What will become of Owen Li of Canarsie Capital

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Hey Guys,

Scrolling though bussines insider , this nice piece of news caught my eye:

"Hedge fund manager Owen Li sent a letter to his investors apologizing for losing all but $200,000 of the fund's capital by acting "overzealously," CNBC's Lawrence Delevingne reports.
Li, who previously worked at convicted insider trader Raj Rajaratnam's now-closed Galleon Group, is the founder of New York-based Canarsie Capital. According to CNBC, Canarsie once managed around $100 million in assets.

In the letter, Li told investors that he was "truly sorry."

"My only hope is that you understand that I acted in an attempt — however misguided — to generate higher returns for the fund and its investors," Li wrote in the letter. "But even so, I acted overzealously, causing you devastating losses for which there is no excuse.""

As a person with limited knowledge about the hedge fund industry, I'm curious to know what will be the career/life impact of this kind of downfall for the HF manager. It seems that a HFmanager with USD 100m assets under management, who loses it all, will suffer substantial consequences (career wise), but what exactly are they? How will this play out for him?

Comments (10)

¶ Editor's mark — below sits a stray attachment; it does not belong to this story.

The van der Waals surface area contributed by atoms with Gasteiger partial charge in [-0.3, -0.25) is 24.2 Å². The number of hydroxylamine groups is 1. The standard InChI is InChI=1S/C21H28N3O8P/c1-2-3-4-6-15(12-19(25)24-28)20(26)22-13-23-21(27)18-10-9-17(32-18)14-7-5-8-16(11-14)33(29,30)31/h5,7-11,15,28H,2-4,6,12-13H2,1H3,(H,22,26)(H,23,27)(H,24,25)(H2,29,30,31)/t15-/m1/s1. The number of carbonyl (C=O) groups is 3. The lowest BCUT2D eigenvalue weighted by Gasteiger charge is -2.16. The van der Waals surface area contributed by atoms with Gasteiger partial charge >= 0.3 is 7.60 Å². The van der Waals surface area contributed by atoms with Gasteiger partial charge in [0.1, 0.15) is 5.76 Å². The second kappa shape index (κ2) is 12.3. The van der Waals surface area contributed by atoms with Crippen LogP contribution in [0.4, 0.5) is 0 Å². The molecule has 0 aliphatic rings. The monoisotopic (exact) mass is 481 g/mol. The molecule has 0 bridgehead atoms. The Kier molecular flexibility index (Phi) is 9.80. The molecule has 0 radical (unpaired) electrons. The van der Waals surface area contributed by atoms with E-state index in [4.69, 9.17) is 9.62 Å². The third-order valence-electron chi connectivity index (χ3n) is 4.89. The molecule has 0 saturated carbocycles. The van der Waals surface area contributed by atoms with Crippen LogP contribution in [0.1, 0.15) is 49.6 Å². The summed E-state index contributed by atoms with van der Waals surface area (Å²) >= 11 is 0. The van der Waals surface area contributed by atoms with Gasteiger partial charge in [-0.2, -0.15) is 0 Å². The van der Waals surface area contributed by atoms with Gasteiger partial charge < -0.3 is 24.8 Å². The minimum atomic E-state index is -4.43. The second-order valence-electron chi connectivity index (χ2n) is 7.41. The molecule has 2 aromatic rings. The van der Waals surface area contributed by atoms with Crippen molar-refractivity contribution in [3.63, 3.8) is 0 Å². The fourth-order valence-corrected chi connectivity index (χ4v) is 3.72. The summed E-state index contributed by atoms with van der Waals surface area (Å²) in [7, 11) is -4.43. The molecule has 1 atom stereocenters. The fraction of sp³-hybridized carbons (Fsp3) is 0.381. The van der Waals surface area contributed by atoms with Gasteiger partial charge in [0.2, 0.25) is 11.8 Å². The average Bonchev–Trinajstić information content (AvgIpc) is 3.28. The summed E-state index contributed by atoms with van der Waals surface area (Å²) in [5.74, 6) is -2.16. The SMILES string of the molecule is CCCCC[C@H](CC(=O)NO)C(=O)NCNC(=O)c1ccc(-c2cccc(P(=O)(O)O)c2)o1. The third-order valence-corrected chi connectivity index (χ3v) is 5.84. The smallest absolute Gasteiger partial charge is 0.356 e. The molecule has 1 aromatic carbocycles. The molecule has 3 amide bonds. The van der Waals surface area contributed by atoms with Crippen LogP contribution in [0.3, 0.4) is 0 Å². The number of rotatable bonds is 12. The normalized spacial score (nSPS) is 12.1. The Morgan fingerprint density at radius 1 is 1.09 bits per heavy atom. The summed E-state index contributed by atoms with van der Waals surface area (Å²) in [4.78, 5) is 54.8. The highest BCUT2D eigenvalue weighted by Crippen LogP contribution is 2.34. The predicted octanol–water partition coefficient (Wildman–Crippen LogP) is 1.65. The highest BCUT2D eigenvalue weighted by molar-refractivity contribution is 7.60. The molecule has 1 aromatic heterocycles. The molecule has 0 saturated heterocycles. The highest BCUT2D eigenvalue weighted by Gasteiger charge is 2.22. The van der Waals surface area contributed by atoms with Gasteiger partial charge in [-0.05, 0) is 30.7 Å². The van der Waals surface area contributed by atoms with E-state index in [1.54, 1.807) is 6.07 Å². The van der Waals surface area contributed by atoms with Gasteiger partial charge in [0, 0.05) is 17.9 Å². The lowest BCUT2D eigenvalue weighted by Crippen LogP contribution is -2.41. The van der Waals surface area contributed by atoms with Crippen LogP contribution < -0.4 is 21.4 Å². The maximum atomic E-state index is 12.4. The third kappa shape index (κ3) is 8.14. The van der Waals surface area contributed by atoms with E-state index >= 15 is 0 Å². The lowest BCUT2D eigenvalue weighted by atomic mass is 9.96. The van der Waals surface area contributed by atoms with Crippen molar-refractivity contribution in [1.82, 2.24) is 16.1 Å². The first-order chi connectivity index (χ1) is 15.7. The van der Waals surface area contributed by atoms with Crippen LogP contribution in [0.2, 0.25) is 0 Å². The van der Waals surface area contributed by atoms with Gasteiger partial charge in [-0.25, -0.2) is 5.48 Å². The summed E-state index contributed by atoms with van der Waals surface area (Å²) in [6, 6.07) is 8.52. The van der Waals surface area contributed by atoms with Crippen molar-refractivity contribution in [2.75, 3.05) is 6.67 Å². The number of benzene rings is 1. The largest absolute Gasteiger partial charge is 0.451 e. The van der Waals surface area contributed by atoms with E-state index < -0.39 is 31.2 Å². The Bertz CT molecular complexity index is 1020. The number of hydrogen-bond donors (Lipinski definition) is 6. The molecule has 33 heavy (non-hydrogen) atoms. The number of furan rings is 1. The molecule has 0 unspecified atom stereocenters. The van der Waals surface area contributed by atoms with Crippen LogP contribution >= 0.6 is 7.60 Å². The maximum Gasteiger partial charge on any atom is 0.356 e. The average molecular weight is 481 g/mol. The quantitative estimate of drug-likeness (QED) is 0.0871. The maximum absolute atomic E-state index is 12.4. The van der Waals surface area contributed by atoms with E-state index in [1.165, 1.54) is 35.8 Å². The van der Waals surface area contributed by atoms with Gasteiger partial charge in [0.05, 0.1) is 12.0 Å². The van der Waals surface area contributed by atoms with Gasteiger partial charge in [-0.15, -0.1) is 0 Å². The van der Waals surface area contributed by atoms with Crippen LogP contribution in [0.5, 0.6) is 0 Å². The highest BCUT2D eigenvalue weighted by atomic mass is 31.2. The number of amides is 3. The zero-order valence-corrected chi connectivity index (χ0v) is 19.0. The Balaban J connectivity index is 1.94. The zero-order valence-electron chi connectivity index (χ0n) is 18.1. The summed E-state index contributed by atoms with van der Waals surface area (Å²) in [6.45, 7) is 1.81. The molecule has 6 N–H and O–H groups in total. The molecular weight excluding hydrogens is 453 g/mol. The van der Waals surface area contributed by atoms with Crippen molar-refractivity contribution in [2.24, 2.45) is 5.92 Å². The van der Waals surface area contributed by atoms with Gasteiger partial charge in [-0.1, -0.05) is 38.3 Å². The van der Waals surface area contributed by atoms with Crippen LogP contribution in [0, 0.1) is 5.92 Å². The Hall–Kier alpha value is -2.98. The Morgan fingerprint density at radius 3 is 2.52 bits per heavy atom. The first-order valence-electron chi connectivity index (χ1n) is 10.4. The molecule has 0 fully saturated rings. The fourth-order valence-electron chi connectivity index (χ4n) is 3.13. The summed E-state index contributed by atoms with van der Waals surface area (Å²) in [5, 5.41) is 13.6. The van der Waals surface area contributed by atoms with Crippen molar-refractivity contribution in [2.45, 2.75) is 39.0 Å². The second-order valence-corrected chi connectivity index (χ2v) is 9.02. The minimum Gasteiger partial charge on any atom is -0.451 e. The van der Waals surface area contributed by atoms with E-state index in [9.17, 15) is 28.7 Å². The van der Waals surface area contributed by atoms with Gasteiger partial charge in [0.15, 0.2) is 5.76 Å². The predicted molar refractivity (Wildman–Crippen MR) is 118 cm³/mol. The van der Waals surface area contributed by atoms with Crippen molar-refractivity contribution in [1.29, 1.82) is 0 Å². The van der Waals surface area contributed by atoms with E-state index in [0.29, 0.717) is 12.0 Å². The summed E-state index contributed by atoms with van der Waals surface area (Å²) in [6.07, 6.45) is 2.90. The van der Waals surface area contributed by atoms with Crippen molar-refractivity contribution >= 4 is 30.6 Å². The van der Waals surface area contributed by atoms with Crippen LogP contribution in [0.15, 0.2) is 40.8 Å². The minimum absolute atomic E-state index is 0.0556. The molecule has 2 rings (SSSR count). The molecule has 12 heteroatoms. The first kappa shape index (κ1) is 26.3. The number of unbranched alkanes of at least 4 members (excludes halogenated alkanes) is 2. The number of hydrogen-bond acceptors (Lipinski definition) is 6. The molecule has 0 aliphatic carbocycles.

Jan 22, 2015 - 4:15am

It's extremely unusual to see funds *completely* wiped out like this, if only because it's difficult to actually lose all of ones money unless extremely lazy/stupid/reckless (ie betting it all on a startup ice cube company). Usually what happens is large losses trigger investor redemptions, which trigger further losses and the decision is made to wind up in an orderly fashion to staunch the bleeding (as most reputable HF managers have a large portion of their own money invested in their funds and want to preserve that value).

If this guy was not providing timely/honest information to investors and continued to blindly gamble away their money unbeknownst to them, then he was deficient/negligent in his fidiciuary duty. Or he committed outright fraud. Either way, at this point his career should be the least of his concerns...he's likely to face a raft of civil (if not criminal) litigation from investors.

(Note I haven't read the story so I don't know the details)

 
Jan 23, 2015 - 6:09am

If he has any self respect, he'll transition into a different line of work, or at the very least go work as an analyst for someone else (no more pulling the trigger himself). Alas far more likely, he'll just rely on the same connections that enabled him to raise $50 million at 27 in the first place and start over again with a new high watermark and maybe a bit less leverage.

 
Feb 15, 2015 - 9:17am
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